Now that I’ve finished my four-month adventure, I’ve had a few moments to reflect on some of the things I’ve learnt about travel in South America. If you’re planning to go, you might just want to bear some of these in mind – enjoy!
1. That ‘winter’ means everything from 30 degree heat and bone-dry weather to temperatures below zero, to fog and rain.
2. That overland border crossings can be the most mystical, fun or downright chaotic moments of the trip.
3. That you need to carry toilet roll and hand sanitizer at all times.
4.That heating and hot water, even where nights are frosty, are novelty items
5. That Peru is the most amazing, vast and diverse country, with people who are far too kind and experiences which are far too wonderful, meaning that you never want to leave.
6. That there are dangers, but if you are sensible and sensitive to the culture around you, it is much safer than the guidebooks would have you belive.
7. That in Chile they speak ‘chileno’ at rapid speeds and that in Argentina they change all ‘c’s and ‘ll’s to ch and j.
8. That many cultural events are free or very cheap and take place in the most beautiful theatres – this is the place to get great seats for the opera or ballet.
9. That in Peru, they really do eat guinea-pig – one day there will be four in the family’s garden, the next, just two will remain and two small, headless carcasses will be marinating in the kitchen.
10. That transport rarely runs on time, but that long-distance buses really are comfortable enough to let you sleep.
11. That long-distance bus companies, despite the comfort of their vehicles, employ special torture tactics to deprive you of sleep. These include playing promotional films loud and on repeat, waking you up at one am and shoving a hot coffee into your hands, or stopping at a regional ‘control’ and making you drag yourself and all your luggage off at 4am, where a security guard will barely give any of it a second glance.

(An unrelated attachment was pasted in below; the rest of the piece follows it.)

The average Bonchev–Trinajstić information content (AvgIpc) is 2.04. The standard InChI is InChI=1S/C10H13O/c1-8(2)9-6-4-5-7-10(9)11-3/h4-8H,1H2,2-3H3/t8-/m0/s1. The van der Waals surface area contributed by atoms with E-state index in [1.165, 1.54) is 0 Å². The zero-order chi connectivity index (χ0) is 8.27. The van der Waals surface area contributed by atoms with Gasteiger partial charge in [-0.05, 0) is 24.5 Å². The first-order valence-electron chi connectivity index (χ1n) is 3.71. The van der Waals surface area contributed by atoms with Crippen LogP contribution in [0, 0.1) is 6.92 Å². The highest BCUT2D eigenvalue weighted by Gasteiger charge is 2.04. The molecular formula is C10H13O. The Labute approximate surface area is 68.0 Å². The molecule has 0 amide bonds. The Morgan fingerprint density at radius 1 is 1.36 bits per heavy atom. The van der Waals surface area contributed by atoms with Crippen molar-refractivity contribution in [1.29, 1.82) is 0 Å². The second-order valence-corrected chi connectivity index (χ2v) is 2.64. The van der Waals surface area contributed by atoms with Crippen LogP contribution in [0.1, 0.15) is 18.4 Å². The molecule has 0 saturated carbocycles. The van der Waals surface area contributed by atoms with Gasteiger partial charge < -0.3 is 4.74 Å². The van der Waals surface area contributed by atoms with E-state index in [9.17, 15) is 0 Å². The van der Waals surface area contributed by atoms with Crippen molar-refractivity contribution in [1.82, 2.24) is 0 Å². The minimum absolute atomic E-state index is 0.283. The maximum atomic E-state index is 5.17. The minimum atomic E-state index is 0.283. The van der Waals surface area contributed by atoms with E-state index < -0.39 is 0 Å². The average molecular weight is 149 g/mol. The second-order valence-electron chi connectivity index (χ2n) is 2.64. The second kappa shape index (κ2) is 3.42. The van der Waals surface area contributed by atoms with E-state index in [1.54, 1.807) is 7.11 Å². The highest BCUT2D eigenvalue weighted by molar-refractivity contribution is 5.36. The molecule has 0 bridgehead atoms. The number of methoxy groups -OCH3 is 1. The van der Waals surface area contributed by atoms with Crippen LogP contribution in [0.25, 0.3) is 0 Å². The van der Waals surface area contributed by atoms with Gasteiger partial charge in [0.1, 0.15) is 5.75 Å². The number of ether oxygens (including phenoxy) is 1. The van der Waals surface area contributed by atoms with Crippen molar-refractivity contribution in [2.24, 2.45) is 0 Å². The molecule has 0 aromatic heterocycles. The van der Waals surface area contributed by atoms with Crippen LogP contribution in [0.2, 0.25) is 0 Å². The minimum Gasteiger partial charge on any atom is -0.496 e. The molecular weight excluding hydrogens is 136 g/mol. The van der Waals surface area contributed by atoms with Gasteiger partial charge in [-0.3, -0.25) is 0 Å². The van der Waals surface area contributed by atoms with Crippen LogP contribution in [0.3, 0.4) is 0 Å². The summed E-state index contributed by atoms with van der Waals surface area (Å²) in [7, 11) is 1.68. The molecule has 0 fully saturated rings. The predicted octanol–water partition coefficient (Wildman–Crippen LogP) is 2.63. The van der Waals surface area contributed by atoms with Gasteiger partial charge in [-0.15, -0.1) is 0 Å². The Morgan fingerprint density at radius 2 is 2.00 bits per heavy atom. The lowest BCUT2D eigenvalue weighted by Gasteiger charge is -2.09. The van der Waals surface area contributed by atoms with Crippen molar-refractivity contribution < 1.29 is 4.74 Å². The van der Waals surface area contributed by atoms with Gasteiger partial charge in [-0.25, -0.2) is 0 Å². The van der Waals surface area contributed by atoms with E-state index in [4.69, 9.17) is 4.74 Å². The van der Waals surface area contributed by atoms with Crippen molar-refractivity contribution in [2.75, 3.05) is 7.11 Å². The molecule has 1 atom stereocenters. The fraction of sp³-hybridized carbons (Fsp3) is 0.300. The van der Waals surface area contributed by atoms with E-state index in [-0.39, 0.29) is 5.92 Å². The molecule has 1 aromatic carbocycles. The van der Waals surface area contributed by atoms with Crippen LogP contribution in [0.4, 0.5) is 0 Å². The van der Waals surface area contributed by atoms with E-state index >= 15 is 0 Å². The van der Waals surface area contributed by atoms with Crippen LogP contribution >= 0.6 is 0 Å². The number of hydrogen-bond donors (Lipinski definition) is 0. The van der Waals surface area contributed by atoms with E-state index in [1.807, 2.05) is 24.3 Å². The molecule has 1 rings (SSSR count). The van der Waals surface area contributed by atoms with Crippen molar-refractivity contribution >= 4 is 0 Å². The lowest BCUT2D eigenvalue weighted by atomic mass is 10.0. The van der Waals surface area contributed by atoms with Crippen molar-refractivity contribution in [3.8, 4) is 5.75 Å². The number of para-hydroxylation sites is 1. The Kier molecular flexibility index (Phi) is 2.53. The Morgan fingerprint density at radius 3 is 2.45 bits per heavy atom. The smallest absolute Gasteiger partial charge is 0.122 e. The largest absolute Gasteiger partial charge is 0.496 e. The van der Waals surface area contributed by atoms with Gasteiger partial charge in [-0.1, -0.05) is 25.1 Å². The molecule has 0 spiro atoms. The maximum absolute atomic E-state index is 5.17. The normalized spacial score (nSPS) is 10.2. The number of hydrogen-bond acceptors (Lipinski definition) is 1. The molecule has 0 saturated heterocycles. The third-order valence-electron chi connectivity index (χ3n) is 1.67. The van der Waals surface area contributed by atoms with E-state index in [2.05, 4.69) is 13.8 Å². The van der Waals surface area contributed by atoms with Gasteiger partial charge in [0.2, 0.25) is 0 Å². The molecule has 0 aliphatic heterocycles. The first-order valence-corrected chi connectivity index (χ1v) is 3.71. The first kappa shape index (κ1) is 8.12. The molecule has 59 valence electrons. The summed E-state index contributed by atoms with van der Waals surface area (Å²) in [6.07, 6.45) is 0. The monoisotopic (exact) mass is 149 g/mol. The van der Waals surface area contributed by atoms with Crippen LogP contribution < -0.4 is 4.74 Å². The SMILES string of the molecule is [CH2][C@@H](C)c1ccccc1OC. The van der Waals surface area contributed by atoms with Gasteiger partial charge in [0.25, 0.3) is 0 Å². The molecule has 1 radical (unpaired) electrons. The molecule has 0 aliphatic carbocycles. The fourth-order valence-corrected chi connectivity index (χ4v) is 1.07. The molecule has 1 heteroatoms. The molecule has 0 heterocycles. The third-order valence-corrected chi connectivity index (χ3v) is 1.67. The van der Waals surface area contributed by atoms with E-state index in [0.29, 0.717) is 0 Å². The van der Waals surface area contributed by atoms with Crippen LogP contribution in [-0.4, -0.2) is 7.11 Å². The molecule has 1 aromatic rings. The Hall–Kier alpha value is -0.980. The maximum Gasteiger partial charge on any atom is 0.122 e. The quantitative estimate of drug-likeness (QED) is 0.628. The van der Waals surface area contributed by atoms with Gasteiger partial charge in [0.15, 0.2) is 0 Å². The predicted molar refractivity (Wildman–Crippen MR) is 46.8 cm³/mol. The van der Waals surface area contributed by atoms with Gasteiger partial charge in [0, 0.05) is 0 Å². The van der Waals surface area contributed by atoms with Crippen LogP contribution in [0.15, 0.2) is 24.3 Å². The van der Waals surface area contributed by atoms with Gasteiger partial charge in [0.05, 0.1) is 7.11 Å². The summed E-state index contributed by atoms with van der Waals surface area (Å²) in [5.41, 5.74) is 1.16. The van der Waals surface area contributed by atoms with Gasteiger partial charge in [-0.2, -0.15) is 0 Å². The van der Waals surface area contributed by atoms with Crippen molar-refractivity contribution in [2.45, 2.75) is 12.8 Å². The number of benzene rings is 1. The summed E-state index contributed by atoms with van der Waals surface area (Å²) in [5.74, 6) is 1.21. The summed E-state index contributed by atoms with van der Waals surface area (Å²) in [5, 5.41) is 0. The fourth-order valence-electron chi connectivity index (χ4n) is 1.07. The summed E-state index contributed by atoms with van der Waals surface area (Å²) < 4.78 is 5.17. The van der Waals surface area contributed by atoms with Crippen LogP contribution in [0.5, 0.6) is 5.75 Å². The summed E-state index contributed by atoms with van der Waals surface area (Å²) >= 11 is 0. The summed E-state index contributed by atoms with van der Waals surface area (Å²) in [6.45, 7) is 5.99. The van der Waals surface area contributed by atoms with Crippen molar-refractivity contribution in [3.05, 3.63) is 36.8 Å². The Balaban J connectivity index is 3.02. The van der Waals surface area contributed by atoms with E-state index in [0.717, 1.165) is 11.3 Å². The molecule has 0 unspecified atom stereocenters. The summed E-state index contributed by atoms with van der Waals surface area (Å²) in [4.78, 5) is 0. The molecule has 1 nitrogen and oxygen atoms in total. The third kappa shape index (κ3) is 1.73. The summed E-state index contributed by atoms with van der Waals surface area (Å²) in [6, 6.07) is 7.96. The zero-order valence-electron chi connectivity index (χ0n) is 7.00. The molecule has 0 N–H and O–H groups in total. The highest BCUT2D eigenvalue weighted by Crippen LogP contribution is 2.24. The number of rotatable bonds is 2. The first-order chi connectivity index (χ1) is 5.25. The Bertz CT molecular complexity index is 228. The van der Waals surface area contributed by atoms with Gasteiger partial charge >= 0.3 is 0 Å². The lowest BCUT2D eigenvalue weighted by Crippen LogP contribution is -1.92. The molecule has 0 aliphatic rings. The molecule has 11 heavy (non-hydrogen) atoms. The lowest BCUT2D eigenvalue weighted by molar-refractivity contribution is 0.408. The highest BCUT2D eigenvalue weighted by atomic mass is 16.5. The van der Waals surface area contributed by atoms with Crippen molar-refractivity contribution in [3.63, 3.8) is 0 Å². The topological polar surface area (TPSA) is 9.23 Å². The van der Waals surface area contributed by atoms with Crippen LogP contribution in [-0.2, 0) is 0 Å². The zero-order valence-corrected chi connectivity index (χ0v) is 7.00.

12. That the pots of caramel-like gooey sweet loveliness may be known by different names (Manjar Blanco, Dulce de Leche, Doce do Leite) but that South Americans everywhere have a very sweet tooth and an insatiable appetite for the stuff.
13. That in Argentina, simple tasks such as paying a bill, getting a form stamped or collecting mail can take an entire day. If you’re lucky. No, I’m not exaggerating!
14. That in Argentina, it is the norm to begin a night out at 1am and end it some time after the sun has risen.
15. That there is a ‘day’ for everything: friends’ day, empanada day, folklore day, even a day for secretaries. And that people celebrate everything, from the 2nd anniversary of the opening of a social centre to the first day of Spring with drums, whistles and banners. How anyone ever gets any work done is nothing short of miraculous.
16. That people, in an attempt to be seen as helpful and kind, would rather – and often do – give you completely wrong directions, rather than just admit they have no idea.
17. That in Rio, you stand out as a gringa if you don’t wear tiny shorts or a mini-dress – it’s practically the law.
18. That cabs in Rio are not cheap, despite what people might tell you.
19. That it IS easy to get lost in Buenos Aires, grid system or not.
20. That Machu Picchu, seen at dawn after four days of hiking, is more incredible than can ever be imagined, no matter how many pictures you see or stories you hear.
21. That it’s worth getting an airpass of some description, even if you think you won’t take many flights. There will be enough occasions where the distances are just too vast and the buses are barely cheaper than the flights that it makes it an economical option.
22. That many countries tackle unemployment by creating several jobs where really only one is needed: in shops you often have to place your order with one person, take a ticket to someone to pay for it and go to yet a third person to collect it.
23. That the order in which these steps are carried out varies from country to country, making you the obvious gringo when you turn up somewhere new and confidently order something, when you have to buy a token first.
25. That I would find pure happiness on a bus in Bolivia, at the top of a mountain in Peru, in a street in Argentina, in a desert in Chile, on a beach in Brazil and in so many other places that I feel drunk on the stuff.